22 September 2005
The North Korean “Threat”
By Gwynne Dyer
If you want to understand why they have all been so worried about North Korea, you have to imagine the Doomsday scenario that haunts them.
Kim Jong Il wakes up early, because it’s The Day, but it takes him ages to get ready. The hairdresser alone takes half an hour every morning to get his hair to stand up like that, then they have to tighten the corset that contains his bulging tummy, and finally he has to decide which shade of light tan Mao jacket he’ll wear today. But eventually he slips into his platform shoes and clops downstairs to meet his assembled generals.
“Are our nuclear missiles ready to fly?” he asks General Number One. “Yes, Dear Leader, they are both ready. One will strike Seoul, and the other will strike a large American base in Japan,” the general replies.
Then, mustering up all his courage, he adds: “But are you sure this is a good idea? The Americans will know where they came from, and their retaliation will be terrible. By lunchtime our country will be destroyed and we will all be dead.”
A single shot rings out and the impudent general falls to the floor. “Thus to all cowards and weaklings,” cries Kim Jong Il, and then continues, in a more conversational tone: “We must destroy the nests of the capitalist imperialist vipers. It is our destiny, and we will dwell with Marx forever. Launch the missiles!” General Number Two salutes and says “Yes, sir! At once, sir!”
Having a little trouble with this scenario? Doesn’t quite ring true? Good, because I have trouble with it too. But this is approximately the scenario that the panic-mongers have been asking us to believe in, and if it isn’t true then there never was a crisis.
There wasn’t. Last week was especially silly, with the members of the six-party talks on getting Pyongyang back within the nuclear non-proliferation regime (China, Japan, North Korea, South Korea, Russia and the United States) declaring a dramatic success on Monday, 19 September, and North Korea apparently reneging on the deal on Tuesday. but the failure is only apparent.
The North Korean negotiating style certainly leaves a good deal to be desired. They make dramatic announcements (“We have nuclear weapons!”), they flounce out of treaties they have signed (like the Non-Proliferation Treaty, in 2002), and they try to change the meaning of deals they have signed before the ink is dry on the paper (like last week). But there are reasons for this.
Partly, it is just the normal behaviour of people who have no experience of negotiations between equals — and indeed, people raised in the authoritarian, almost Orwellian system that prevails in North Korea are very unlikely to have that experience. But these are also shrewd negotiating tactics for people who are so weak that they have practically no cards in their hand. If you have no other way to make other parties pay attention to your concerns, then threatening to be unreasonable and cause a lot of damage is a good way to get them to listen. Even teenagers know that.
North Korea has no real cards in its hand. With half as many people as South Korea, it has an economy around one-tenth the size, and much of that goes to maintaining a military establishment that is more or less capable of matching the South Korean and American forces that confront it in the Korean peninsula. Its people live on the brink of starvation (although Kim Jong Il clearly eats very well), and its ability to threaten the United States directly is precisely zero.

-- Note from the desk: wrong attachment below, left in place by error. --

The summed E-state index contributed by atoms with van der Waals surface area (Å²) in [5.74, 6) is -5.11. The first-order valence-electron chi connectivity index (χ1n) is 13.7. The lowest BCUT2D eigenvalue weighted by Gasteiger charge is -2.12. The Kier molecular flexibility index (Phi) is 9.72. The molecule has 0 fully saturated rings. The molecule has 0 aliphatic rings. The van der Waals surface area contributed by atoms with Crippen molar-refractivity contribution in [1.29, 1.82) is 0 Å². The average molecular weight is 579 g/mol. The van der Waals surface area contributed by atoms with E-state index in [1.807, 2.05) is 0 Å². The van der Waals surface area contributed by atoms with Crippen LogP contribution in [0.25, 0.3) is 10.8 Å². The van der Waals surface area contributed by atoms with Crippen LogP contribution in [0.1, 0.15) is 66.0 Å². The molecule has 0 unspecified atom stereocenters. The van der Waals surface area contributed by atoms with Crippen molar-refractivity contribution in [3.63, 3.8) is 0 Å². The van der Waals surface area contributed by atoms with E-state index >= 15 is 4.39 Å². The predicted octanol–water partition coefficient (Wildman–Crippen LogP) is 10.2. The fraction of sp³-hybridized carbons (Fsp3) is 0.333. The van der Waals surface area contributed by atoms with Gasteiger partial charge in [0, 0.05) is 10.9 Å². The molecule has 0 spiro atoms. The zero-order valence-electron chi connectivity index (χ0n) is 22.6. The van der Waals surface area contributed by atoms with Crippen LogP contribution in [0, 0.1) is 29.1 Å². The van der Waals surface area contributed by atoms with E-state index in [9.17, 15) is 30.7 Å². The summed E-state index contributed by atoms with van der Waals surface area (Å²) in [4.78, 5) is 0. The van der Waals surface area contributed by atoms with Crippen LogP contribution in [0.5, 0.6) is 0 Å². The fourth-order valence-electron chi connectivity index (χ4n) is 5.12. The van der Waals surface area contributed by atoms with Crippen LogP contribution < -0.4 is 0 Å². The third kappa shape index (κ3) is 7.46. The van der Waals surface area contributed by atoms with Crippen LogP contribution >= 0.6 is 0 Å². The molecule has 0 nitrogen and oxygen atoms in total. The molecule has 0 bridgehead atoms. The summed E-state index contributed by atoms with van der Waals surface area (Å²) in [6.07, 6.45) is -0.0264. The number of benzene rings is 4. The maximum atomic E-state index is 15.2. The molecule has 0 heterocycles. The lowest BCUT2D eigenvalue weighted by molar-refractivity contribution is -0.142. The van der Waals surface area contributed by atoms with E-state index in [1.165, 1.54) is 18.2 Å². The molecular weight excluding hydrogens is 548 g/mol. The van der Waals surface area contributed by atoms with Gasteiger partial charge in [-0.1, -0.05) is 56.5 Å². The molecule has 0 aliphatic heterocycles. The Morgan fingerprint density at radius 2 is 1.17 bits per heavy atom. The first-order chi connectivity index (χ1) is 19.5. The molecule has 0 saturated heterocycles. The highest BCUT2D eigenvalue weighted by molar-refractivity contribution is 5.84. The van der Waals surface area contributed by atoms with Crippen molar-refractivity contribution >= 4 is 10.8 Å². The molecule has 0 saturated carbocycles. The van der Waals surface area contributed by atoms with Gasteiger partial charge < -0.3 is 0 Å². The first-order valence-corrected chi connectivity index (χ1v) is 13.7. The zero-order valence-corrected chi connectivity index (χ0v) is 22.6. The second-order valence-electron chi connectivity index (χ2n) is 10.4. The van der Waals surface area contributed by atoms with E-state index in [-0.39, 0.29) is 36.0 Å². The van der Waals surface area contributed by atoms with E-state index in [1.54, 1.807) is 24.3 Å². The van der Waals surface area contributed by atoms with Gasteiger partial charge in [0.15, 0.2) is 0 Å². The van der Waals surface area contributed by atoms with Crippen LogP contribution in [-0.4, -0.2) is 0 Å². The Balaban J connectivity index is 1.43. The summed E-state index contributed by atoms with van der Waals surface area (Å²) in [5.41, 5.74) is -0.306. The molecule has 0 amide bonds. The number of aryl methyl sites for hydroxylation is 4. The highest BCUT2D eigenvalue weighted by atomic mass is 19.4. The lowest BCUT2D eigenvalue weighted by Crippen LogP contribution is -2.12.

When the Bush administration designated North Korea as part of the “axis of evil”, perhaps next for the treatment after Iraq, Pyongyang panicked. It had long been working on nuclear weapons secretly (and cheating on an earlier agreement to stop doing so), because it believed that they would deter an American attack even if they could only reach nearby targets. Suddenly it pulled out of the Non-Proliferation Treaty and announced that it actually had operational nukes — though it may well have been bluffing.
That unleashed the so-called crisis of the past few years, but all North Korea was really looking for was a guarantee that it would not be attacked, and some foreign aid. That was essentially what it got in the agreement of 19 November — North Korea agreed to abandon its nuclear weapons programme in exchange for economic aid, security assurances and improved ties with the United States — so the “crisis” should be over.
It is, really, but old reflexes die hard: North Korea’s deputy foreign minister, Choe Su Hon, immediately cast doubt on the validity of the deal. In a UN speech on Tuesday, he said: “What is most essential at this stage is for the United States to provide light-water nuclear reactors to North Korea as soon as possible as evidence proving the former’s substantial recognition of the latter’s right to peaceful nuclear activities.” All the US had actually said was that it would discuss providing reactors “at an appropriate time,” but Pyongyang could not resist pushing for more.
It doesn’t matter. The US, China and Russia all responded by saying that the agreement stands as signed, and Kim Jong Il will not pursue this demand. He has played a bad hand very well and got most of what he wanted. He is not crazy, and he won’t throw it away.
To shorten to 725 word, omit paragraphs 8 and 9. (“It is…zero”)